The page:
Plaster is a long-lasting, durable wall finish that has largely been replaced by drywall. Drywall is manufactured in 4-by-8-foot panels and can easily be cut and fastened to a wall with screws. However, plaster is spread onto a wall and the installer can manipulate the applicator to add a custom texture — something that takes extra steps with drywall. To plaster a wall, you first need to cover the wall, then apply the plaster.
Place wallboard against the wall frame and fasten it to the frame studs with screws, using a screw gun.
Tape the seams where each wallboard meets with seam tape, then roll out plastic sheeting onto the floor. Apply a clear base coat with a paint roller. The base coat is a used as a type of foundation for plaster and other faux finishes.
Pour plaster into a plaster tray and slowly add water with a hose. Let the water soak into the plaster for a couple of minutes, then stir with a paint stirrer until a paste-like consistency forms.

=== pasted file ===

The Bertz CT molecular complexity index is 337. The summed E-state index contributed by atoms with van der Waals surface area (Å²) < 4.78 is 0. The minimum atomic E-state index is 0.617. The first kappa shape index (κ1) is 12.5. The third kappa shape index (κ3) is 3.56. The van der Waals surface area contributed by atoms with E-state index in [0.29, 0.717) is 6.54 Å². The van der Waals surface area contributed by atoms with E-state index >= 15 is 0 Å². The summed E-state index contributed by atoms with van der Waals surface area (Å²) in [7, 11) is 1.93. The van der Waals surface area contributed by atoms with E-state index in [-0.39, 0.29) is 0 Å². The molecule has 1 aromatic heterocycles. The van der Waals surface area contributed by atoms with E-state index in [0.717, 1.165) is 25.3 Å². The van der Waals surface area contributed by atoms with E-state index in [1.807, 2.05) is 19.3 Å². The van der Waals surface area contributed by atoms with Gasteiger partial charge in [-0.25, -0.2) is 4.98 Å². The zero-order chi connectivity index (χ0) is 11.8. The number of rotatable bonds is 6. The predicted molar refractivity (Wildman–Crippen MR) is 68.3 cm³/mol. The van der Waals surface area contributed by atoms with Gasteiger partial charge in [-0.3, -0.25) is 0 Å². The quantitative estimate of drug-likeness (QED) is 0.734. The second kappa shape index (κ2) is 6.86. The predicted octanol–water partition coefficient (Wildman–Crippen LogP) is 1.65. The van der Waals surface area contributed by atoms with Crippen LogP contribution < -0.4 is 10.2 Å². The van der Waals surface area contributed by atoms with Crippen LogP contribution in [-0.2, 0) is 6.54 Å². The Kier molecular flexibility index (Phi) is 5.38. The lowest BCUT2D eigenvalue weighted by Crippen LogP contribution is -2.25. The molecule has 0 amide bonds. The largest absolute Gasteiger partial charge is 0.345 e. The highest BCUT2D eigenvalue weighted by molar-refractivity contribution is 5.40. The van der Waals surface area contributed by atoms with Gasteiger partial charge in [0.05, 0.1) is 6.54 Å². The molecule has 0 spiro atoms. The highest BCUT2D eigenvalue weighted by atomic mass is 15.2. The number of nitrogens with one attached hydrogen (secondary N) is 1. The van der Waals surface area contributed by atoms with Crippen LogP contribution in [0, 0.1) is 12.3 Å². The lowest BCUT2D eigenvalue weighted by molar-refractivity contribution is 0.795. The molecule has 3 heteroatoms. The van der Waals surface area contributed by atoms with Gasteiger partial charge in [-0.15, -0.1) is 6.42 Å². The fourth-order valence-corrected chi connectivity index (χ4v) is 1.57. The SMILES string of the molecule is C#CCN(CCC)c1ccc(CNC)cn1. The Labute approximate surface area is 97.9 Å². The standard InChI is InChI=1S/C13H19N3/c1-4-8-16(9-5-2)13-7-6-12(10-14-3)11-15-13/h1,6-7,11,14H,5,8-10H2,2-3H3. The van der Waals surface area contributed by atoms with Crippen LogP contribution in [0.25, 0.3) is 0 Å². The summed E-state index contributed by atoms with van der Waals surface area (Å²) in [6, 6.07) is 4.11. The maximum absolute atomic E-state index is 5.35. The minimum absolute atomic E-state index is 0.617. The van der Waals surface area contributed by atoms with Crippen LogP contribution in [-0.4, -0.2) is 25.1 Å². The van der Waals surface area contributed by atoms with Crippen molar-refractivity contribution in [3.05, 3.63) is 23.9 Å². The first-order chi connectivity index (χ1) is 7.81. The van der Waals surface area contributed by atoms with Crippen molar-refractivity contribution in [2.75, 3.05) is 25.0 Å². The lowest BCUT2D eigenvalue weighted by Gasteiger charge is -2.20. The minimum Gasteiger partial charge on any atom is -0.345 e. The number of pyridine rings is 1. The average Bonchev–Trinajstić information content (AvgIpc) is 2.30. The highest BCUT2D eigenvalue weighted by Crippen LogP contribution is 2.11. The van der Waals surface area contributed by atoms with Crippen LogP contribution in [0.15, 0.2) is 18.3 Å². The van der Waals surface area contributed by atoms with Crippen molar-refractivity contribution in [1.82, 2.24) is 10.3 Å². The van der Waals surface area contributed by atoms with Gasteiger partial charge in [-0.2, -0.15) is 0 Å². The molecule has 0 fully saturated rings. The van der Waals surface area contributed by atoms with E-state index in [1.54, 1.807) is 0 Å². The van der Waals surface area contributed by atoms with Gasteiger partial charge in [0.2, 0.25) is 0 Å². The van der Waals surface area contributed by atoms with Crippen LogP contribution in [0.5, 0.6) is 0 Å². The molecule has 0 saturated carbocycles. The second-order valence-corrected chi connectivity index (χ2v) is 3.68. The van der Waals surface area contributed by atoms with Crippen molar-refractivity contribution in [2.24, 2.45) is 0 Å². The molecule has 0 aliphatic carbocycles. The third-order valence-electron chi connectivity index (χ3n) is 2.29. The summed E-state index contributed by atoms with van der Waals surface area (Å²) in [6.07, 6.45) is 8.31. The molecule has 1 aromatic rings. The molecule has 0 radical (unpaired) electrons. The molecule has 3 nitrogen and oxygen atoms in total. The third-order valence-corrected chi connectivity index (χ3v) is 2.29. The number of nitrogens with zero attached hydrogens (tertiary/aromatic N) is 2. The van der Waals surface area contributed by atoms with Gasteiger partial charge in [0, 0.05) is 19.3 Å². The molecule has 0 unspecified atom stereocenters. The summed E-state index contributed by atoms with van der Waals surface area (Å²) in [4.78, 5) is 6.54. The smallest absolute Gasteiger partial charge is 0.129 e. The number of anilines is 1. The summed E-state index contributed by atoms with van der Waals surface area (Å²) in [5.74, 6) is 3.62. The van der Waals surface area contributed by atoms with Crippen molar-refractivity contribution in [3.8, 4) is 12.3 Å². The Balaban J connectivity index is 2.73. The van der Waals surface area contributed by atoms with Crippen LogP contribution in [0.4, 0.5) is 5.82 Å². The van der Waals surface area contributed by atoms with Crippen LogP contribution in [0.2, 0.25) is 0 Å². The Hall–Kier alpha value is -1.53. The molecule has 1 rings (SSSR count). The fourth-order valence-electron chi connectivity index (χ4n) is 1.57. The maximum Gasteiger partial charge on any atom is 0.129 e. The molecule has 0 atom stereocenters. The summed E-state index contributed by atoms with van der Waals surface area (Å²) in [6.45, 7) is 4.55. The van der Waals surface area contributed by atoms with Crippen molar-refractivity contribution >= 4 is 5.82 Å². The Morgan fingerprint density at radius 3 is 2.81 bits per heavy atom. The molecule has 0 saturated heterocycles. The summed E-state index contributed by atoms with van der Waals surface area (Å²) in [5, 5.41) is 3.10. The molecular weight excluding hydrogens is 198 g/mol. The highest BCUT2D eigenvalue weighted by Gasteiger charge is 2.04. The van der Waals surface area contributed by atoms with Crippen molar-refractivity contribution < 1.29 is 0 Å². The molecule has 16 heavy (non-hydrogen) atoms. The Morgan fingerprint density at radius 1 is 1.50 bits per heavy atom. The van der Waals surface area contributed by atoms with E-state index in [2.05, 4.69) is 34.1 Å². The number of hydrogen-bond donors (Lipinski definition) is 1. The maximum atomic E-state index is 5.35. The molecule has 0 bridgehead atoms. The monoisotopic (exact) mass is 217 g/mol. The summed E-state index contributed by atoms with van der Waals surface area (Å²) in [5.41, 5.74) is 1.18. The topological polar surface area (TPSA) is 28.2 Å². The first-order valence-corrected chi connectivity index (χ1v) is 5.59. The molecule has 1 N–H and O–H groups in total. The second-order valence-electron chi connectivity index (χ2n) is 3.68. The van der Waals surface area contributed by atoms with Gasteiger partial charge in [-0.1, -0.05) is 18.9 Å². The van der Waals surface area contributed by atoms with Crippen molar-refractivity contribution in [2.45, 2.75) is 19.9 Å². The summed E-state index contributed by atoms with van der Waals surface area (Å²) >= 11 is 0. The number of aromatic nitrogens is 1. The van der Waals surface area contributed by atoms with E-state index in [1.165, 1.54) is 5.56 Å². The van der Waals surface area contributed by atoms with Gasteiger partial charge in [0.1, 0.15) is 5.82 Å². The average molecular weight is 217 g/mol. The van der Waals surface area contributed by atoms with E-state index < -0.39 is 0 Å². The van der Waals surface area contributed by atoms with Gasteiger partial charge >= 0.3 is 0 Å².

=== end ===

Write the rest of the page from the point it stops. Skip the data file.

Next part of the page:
Scoop out plaster from the tray with a trowel and scrape onto a hawk -- this will "hold" your mixed plaster for fast access while plastering. A hawk is a square, flat metal holder with a handle to hold with one hand, leaving the other hand free to spread the plaster with a trowel. Quickly pick up some of the plaster from the hawk onto the trowel and spread it over the wallboard going from bottom to top, spreading it back and forth to make it textured.
Mix more plaster as necessary and spread it onto the wall to cover the wallboard completely. Use a sponge to make the texture of your choice while the plaster is still wet, if desired. Let dry for 45 minutes to an hour before priming and painting.